The following concludes our preview of the LDP’s political landscape in 2018. We finish by looking at the prospects for constitutional amendment:
As in any year, the LDP will seek to advance various domestic goals and shore up its political base in 2018, but the push for constitutional amendment stands to have the greatest impact on LDP politics this year. The Abe administration has issued a clear goal of amending Article IX (the war renunciation clause) of the constitution, and the party will have to expose itself to significant political risk in order to do so. First, the LDP must attain consensus within the ruling coalition on the proposed amendment. Abe’s proposal to add a third paragraph explicitly stating the constitutionality of the Self-Defense Forces pragmatically aligns with the junior coalition partner Komeito’s acceptable terms for amendment, but differs from the LDP’s 2012 constitutional draft and conflicts with some intraparty desires for more meaningful change. Assuming Abe’s preferred proposal reaches the Diet unaltered, 2018 will reveal what he had to barter to achieve coalition consensus.
Second, the LDP will have to gain enough seats to secure a two-thirds majority vote in both the House of Representatives and House of Councilors. That means keeping Komeito support and wooing the remaining Japan Innovation Party House of Councilors members to vote in favor of the amendment. To the latter end, Abe has already met with former JIP heavyweight Toru Hashimoto and Osaka Governor Ichiro Matsui in December to start laying the groundwork for JIP support. Again, political concessions will be necessary, though how and where they manifest is not yet evident.
Finally, the LDP will have to navigate a politically risky public referendum. If the amendment fails to pass referendum, Prime Minister Abe will have to take responsibility for it and LDP intraparty rivals will seize the opportunity to wrest control of the premiership away from him. Right now, the public is split on constitutional amendment, but stronger voices in opposition will invariably emerge once the proposal hits the Diet floor. Unfortunately for Abe, he does not have much time to woo the public before pushing for a referendum, which he will likely have to do by year’s end or pass on the initiative altogether. 2019 is simply too crowded with other critical events: the first three months will be focused on passing the budget; in April, the unified elections will take place; imperial abdication is set for the beginning of May; in the summer, the LDP will have to focus efforts on the Upper House election; there is a scheduled tax hike in October that the government will have to implement or push off; and if Abe maintains his post through all of that, he is set to become the longest serving postwar prime minister in November 2019 (including his 2006-7 tenure). The amount of political maneuvering required, the risk involved, and the condensed timeline to get to referendum means that 2018 will ultimately reveal whether Abe cares more about longevity as prime minister or his legacy goal of constitutional amendment.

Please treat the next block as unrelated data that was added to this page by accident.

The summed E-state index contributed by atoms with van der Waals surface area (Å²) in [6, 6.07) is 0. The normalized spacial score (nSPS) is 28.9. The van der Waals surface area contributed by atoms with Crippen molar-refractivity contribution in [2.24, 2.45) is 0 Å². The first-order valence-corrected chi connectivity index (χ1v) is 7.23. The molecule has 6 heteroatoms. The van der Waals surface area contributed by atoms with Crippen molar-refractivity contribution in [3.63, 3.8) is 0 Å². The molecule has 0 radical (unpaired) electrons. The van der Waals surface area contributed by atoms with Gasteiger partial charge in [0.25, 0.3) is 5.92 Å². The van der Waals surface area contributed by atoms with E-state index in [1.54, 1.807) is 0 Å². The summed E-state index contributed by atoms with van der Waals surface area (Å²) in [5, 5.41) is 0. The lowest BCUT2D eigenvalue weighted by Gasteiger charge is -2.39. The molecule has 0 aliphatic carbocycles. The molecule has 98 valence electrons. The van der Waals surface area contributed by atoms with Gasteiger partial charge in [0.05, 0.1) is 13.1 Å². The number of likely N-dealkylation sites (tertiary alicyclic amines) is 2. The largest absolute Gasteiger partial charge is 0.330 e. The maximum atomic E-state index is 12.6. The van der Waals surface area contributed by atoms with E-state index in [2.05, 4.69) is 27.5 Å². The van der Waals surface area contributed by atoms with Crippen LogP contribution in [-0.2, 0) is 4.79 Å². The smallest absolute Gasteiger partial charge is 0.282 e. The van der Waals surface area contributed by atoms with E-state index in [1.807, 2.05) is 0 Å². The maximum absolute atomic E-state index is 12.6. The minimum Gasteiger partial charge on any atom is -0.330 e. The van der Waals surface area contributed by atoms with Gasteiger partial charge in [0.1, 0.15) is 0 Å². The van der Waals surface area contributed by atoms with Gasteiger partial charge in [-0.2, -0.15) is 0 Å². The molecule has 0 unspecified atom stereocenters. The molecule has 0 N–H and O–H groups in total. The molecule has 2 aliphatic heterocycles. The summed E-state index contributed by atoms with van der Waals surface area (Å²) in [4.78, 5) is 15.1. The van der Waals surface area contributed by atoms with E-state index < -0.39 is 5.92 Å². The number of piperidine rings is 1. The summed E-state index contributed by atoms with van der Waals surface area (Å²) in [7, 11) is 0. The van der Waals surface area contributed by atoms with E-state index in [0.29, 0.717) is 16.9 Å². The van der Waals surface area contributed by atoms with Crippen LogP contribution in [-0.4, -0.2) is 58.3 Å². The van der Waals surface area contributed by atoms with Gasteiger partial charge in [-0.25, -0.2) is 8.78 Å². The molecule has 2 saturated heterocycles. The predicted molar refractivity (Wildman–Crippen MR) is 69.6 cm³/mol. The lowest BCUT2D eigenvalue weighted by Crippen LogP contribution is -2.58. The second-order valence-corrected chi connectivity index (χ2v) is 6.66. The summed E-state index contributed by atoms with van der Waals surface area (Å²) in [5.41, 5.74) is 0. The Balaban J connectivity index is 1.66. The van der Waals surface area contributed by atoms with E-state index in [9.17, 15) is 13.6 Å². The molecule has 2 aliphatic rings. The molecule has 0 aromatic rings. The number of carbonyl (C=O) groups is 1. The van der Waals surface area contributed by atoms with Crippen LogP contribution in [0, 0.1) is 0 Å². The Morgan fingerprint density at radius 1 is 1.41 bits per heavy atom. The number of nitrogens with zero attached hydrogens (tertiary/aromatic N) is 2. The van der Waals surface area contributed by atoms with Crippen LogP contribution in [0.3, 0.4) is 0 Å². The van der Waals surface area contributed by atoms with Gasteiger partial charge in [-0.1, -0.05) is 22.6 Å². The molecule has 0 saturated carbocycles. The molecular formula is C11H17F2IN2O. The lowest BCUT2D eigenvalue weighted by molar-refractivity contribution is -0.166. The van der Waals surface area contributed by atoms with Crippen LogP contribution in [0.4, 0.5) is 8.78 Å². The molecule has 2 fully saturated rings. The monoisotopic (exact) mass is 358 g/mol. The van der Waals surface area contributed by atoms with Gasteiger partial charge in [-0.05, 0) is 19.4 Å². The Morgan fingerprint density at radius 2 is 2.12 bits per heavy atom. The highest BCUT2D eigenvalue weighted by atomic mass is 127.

There is no doubt that Prime Minister Abe has postured himself and the LDP well for a successful 2018 and beyond. Still, the current strength of the party belies the amount of machinations that have taken place to posture for post-Abe leadership. Right now, the party is behind Abe, but the risky initiative of constitutional amendment can change all of that depending on the public’s reaction and the success or failure of the endeavor. All told, 2018 will make for a revealing year for Japan’s political future.
Michael MacArthur Bosack is the special advisor for government relations at the Yokosuka Council on Asia-Pacific Studies. He previously served in the Japanese government as a Mansfield Fellow.